Older people are neither an expense nor a burden. They are an asset. We cannot look at demographic change in isolation. We need to observe how it interacts with megatrends like the green and digital transitions, she said, adding that creating the space for the potential of all generations and promoting their active participation in the labour market and society is crucial.

Higher employment rates among older workers would help overcome labour market shortages and skills gaps across the EU and thus make the economy grow. In this respect, people should have a choice to work longer if they so wish, Ms Šuica said. The employment rate for older workers in the EU remains below average, with the near-retirement age group (55-64) experiencing higher rates of poverty and social exclusion.

Dr Mollenkopf stated that her organisation AGE Platform Europe, which with its more than 100 member organisations represents indirectly around 200 million older persons in Europe, fully supports the EESC's call for the new strategy, as to date there has been no such framework plan at European level.

Older people should not be viewed as welfare recipients, but as citizens with the same rights to a full, discrimination-free life as people of all ages. These rights must be guaranteed in all areas of life, Dr Mollenkopf said. With this strategy, the Member States would have a trend-setting document at hand to use the great potential of older persons to shape demographic change in the long term.

During the debate, EESC members supported the calls for the new strategy. Gonçalo Lobo Xavier, member of the Employers' Group, said that teaching society to respect older people is crucial. Education about respect for older people is often not there; we respect youth, but we often do not respect older people and this cannot continue.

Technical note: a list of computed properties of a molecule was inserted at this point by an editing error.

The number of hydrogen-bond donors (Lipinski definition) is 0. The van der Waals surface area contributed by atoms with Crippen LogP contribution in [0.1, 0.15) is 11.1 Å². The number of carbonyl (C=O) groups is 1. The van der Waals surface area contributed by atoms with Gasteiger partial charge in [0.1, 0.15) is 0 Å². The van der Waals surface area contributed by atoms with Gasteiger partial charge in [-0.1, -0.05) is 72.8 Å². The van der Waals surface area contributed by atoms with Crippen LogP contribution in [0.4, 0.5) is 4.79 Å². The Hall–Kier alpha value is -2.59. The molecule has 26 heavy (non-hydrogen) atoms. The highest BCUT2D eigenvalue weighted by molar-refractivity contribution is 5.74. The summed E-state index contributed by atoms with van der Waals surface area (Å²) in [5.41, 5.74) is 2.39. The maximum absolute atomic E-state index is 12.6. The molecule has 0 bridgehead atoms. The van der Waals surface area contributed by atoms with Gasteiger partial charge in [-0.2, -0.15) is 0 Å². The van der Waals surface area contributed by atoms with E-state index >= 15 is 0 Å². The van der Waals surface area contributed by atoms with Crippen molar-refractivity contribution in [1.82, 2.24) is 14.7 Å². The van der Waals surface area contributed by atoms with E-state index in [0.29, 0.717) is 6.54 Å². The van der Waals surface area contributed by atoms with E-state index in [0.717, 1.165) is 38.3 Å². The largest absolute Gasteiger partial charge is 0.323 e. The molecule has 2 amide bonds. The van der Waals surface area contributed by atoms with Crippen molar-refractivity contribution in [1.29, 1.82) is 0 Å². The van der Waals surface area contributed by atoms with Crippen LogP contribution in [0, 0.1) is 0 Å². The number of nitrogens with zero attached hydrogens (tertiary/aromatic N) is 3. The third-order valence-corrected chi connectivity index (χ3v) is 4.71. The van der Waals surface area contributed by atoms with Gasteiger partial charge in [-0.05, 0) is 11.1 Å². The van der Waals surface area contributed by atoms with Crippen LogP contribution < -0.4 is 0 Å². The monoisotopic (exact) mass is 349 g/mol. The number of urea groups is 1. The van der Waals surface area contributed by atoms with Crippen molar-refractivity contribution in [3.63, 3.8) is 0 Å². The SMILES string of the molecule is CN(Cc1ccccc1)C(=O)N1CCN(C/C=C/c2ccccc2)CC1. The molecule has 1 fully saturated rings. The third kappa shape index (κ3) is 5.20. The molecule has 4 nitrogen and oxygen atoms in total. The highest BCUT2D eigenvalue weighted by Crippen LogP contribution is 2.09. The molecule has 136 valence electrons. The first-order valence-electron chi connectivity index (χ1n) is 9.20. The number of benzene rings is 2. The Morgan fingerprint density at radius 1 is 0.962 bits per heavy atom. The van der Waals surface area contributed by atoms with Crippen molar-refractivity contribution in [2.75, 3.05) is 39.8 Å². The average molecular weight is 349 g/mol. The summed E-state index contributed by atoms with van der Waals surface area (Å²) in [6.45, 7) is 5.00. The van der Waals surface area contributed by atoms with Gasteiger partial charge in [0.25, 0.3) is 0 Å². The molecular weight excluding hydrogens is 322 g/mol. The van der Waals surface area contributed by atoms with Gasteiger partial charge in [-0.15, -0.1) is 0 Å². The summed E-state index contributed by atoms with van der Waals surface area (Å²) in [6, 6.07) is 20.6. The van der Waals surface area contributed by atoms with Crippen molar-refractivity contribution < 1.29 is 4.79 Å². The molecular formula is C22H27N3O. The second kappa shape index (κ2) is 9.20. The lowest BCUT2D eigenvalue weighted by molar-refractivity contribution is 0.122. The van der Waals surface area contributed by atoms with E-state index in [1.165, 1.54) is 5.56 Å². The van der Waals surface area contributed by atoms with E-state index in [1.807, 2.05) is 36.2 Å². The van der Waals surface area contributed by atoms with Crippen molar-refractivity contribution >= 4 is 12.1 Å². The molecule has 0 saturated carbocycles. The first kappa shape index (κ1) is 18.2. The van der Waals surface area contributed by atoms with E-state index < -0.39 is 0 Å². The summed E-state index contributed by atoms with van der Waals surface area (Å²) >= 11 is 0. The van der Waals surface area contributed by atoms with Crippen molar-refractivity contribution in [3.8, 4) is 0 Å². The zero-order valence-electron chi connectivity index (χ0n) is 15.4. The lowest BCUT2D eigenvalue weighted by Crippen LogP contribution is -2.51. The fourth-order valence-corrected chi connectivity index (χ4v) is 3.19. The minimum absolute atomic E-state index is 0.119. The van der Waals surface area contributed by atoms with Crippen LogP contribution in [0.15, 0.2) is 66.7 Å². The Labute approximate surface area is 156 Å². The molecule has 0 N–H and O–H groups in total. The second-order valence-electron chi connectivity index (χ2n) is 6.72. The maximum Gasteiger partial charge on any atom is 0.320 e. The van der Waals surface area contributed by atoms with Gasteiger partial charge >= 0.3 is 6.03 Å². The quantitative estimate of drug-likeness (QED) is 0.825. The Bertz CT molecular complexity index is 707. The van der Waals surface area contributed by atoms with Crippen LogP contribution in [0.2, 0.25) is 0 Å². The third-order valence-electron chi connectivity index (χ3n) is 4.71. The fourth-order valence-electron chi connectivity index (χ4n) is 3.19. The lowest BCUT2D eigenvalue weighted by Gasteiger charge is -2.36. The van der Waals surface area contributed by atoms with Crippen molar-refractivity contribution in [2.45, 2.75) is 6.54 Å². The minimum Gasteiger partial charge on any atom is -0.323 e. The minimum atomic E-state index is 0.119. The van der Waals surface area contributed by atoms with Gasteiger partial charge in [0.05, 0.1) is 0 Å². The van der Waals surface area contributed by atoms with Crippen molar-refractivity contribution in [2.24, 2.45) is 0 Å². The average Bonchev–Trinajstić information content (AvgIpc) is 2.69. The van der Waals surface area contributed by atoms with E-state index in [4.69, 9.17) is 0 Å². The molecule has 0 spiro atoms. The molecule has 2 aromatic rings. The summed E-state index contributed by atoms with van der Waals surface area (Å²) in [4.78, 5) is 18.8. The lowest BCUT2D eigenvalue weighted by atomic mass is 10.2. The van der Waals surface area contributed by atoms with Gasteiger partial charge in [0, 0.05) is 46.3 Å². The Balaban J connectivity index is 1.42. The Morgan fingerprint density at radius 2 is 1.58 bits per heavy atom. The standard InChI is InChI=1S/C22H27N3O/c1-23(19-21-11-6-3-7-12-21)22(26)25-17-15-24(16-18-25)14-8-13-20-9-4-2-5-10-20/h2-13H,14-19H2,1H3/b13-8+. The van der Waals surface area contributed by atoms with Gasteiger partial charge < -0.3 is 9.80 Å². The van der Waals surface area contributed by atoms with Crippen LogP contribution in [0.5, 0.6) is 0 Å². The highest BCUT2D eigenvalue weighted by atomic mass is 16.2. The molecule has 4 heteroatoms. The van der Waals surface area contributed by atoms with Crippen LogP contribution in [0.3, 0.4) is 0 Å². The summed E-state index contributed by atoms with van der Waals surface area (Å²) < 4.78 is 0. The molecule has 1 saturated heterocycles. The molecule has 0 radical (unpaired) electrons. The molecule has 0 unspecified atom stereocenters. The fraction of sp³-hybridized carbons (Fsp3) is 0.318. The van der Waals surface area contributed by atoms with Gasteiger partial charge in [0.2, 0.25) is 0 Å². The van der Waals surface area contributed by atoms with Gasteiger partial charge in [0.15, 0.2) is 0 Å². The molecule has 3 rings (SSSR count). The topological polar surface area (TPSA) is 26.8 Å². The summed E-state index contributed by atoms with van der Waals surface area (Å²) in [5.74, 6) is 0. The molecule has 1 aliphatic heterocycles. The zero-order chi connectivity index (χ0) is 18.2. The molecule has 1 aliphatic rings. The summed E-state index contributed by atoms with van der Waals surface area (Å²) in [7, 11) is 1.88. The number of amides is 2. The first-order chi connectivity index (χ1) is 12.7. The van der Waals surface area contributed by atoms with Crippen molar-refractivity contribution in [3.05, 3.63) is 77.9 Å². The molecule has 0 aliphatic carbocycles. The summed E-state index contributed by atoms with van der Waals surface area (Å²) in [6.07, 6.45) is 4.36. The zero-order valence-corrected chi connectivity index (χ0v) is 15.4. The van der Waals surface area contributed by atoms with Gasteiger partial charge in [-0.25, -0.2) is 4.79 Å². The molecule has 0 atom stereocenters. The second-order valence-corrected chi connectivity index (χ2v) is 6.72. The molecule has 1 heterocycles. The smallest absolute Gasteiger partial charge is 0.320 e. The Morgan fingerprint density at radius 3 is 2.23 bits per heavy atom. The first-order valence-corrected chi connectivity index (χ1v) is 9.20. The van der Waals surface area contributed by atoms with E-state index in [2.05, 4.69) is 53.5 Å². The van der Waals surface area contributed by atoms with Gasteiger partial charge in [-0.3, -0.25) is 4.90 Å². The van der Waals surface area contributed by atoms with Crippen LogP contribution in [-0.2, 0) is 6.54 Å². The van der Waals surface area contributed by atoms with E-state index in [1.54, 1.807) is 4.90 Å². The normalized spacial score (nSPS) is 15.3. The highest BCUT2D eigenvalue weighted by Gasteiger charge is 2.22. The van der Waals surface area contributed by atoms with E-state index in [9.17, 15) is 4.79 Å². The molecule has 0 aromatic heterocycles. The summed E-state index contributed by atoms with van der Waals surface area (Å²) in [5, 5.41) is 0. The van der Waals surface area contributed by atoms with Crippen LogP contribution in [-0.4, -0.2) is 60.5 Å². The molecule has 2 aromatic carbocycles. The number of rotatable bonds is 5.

Member of the Workers Group Marcin Zieleniecki pointed to the need to change the way older people are treated. We see older persons as people that only require care. We should start thinking and treating them as people that constitute an opportunity.

The average retirement age in the EU is around 65, with an average life expectancy of 84, pointing to the pressing need to promote both longevity and good health.

Furthermore, older people possess a significant share of the wealth in many countries, with notable purchasing power. The silver economy, driven by older consumers, is projected to experience substantial growth, estimated to reach EUR 5.7 trillion by 2025. To address this potential, the EU needs effective strategies that take into consideration regional dynamics and the opportunities of the silver economy.

Among other suggestions, the EESC called for the creation of a European Agency for Older People, Ageing and Demographic Change to promote the exchange of best practices, technical capacity-building, and specific measures in the strategy's fields of action.

The EESC also requested that the European Commission organise a European Year of Older People. It called for the adoption of a UN Convention on the Rights of Older Persons to ensure that human rights are enjoyed equally by older people.